By building online you speak directly to your audience meaning greater control of your message through ownership and accountability. The marketplace is becoming more efficient. Traditional practices will get left behind and have to pay the highest price.

Finding Founder-Funder Fit

At the most fundamental level, venture capital is about providing capital to ventures. It is people driven and on its own, a product.

"The only thing that matters is getting product market fit"– Ben Horowitz

Your product must satisfy a strong market demand: the desires of a founder must match the product of the funder. In a 2011 article from Forbes, @nicoleperlroth said:

"It’s both the money and the network, advice, services, and judgment that come from the person or firm investing in your company... The best VCs are constantly thinking about how to improve their product to attract the best customers."

Entrepreneurs are the customers. Founders must always derive the value they are receiving beyond the capital put forward. When VCs think of startups as "customers" instead of "deals", the dynamic is restored and focus of the VC is realigned back to their product– the true value add. Yet the current landscape looks something like the Tweet below...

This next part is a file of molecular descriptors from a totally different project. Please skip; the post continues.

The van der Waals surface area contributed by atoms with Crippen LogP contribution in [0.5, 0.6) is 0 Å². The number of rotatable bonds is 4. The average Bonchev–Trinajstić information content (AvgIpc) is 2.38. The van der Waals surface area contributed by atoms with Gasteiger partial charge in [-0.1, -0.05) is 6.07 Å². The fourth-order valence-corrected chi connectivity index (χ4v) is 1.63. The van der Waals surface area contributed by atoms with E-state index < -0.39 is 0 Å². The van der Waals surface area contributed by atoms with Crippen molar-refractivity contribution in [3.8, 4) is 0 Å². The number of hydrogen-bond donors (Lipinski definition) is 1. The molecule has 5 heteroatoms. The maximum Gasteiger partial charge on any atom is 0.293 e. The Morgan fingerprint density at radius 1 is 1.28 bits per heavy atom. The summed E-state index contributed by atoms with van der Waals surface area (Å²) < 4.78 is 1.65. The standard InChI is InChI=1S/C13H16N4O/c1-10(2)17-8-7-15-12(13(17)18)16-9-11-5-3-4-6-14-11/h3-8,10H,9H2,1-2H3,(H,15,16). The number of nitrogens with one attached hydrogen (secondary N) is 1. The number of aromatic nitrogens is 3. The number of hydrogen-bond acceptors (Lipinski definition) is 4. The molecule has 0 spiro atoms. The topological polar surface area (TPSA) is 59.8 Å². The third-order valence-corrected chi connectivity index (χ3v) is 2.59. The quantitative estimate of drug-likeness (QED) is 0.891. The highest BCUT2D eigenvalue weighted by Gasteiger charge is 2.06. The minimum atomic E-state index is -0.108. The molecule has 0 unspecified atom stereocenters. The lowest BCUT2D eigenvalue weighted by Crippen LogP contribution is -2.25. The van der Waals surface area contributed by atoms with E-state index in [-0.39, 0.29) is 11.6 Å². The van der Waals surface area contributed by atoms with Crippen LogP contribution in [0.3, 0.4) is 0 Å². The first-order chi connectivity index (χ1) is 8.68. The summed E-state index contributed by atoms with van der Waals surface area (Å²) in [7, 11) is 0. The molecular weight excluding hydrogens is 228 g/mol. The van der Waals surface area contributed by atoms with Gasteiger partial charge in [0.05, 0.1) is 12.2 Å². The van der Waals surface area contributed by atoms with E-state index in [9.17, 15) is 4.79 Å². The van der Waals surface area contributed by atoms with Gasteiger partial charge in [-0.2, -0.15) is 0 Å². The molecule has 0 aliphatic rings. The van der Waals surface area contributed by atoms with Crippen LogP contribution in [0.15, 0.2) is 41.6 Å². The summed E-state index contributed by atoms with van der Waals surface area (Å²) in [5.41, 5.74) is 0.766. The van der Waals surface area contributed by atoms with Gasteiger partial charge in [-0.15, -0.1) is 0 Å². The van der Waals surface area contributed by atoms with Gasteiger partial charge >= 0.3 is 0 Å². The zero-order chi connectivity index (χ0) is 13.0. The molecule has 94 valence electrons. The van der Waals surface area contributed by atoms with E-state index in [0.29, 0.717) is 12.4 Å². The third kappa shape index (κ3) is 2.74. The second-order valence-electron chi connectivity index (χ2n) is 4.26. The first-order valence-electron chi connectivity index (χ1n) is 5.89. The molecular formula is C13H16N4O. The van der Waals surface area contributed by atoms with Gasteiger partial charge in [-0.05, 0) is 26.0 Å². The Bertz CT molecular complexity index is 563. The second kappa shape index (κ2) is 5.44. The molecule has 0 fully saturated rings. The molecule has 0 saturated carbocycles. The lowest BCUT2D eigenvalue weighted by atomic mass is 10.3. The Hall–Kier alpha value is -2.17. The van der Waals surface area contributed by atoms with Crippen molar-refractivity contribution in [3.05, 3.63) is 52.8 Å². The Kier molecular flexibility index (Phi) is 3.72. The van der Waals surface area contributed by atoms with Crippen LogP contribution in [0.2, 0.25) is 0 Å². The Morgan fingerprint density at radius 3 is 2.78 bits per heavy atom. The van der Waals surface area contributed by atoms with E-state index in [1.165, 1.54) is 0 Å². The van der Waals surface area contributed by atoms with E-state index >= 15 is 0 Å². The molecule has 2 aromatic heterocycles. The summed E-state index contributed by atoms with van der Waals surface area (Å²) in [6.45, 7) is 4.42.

As of recent, commoditisation within venture has been prolific. More players are entering the arena, both from a firm-level and and individual-level. This means a significant uptick in noise for founders to navigate. How do VCs bring differentiated value that surpasses the capital they put forward?

One of the most prolific differentiators is community. The ability to leverage a social following across multiple channels is a force to be reckoned with. A broad-spanning community's backbone is distribution. This moat is a function of a positive multiplier effect. Individuals become known, liked and trusted within their niche. More followers, listeners and super-fans lead to greater perceived credibility. This can be leveraged to receive instant, candid feedback and community based product advisory for the founder.

Now more than ever, structuring your firm around the product is what will set you apart. Founders care about one thing: what you can do for them. As a VC, being all things for all people is not the right answer. The solution lies in finding what you're great at and doing more of it to help the right people.


Through the Noise Podcast

E1: Dave Kline - Hiring Winning Teams and Startup Leadership

This week we recorded the very first episode of the Through the Noise podcast.

Our guest was the owner of SkillScouter and ex-Bridgewater Associates, Dave Kline.

Discretion advised: he brought the heat in our hour-long conversation covering hiring winning teams and startup leadership.


That's all for today friends!

As always feel free to reach out @thealexbanks as I'd love to hear your feedback.

Thanks for reading and I'll catch you next Monday.